A proud first-generation college student, Zuckerman serves on the Board of Trustees for his alma mater, Le Moyne College. He’s also a member of several organizations, including the National Association of Student Personnel Administrators, the National Ice Hockey Officials Association, the National Intercollegiate Soccer Officials Association, and is a National Training Staff Member for USA Hockey.

In a Q&A session, Zuckerman shared his reasons for joining the RWU community, how his decades of experience will translate into his new role, and his hopes for this new position.

Q. What are you most looking forward to about working at Roger Williams University?

Zuckerman: The students. I’m looking forward to building relationships with students. Working in student affairs, that’s the number one piece.

The other thing is the community here – being able to engage and be involved in the vibrant community and the great people who are committed to creating a wonderful educational experience for everyone here. I’ve certainly seen the commitment over and over. That was extremely attractive to me: knowing that there’s a team – of faculty, staff, and student leaders – who are committed to making Roger Williams a great experience.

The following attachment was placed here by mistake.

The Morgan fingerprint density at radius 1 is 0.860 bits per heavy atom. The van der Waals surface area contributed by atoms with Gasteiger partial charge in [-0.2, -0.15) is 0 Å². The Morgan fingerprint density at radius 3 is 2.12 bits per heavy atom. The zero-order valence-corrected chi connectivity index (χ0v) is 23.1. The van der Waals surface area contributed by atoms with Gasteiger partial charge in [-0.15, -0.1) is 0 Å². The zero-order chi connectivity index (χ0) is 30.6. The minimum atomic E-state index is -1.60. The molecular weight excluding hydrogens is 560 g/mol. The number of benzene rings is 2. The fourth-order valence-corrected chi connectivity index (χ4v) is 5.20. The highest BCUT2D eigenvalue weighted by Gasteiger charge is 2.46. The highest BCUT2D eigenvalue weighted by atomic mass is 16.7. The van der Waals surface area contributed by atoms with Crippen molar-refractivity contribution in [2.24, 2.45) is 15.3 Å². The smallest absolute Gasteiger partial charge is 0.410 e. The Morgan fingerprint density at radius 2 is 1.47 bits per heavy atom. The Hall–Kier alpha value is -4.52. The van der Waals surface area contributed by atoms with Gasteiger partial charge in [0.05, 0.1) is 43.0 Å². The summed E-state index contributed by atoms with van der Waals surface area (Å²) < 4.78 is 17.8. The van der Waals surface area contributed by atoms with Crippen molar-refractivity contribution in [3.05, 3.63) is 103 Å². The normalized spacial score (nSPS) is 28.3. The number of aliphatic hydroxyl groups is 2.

One of the things that’s really been impressive to me is when I walk around campus and I see the antiracism messaging and I think about the university’s commitment to being an inclusive space. Over my career, I’ve worked on various diversity issues, and I’m really proud of my commitment to DEIB (diversity, equity, inclusion, and belonging), the LGBTQ+ community, and doing all that I can to make a difference and be an advocate for people in different marginalized communities. I’ve recognized that that’s really important at Roger Williams, and – as a gay man – I want people to know that I’m an advocate, I’m somebody who’s here to help.

Q. How have your experiences over your career in higher education prepared you for your role at RWU?

Zuckerman: I’ve had a tremendous amount of opportunities and experiences working in higher education. I always kid with my friends that I went to college, and I never left. Most recently, my role was in academic affairs, and I think that broadened my perspective on working to build relationships with faculty and really focus on the whole student. I think that the office supervision experience that I’ve had in the past bodes well for my ability to work with the team members and to help Dr. King guide the vision in an appropriate way. I’m really looking forward to all of the professionals who are here, knowing their expertise and their commitment to making Roger Williams a great place.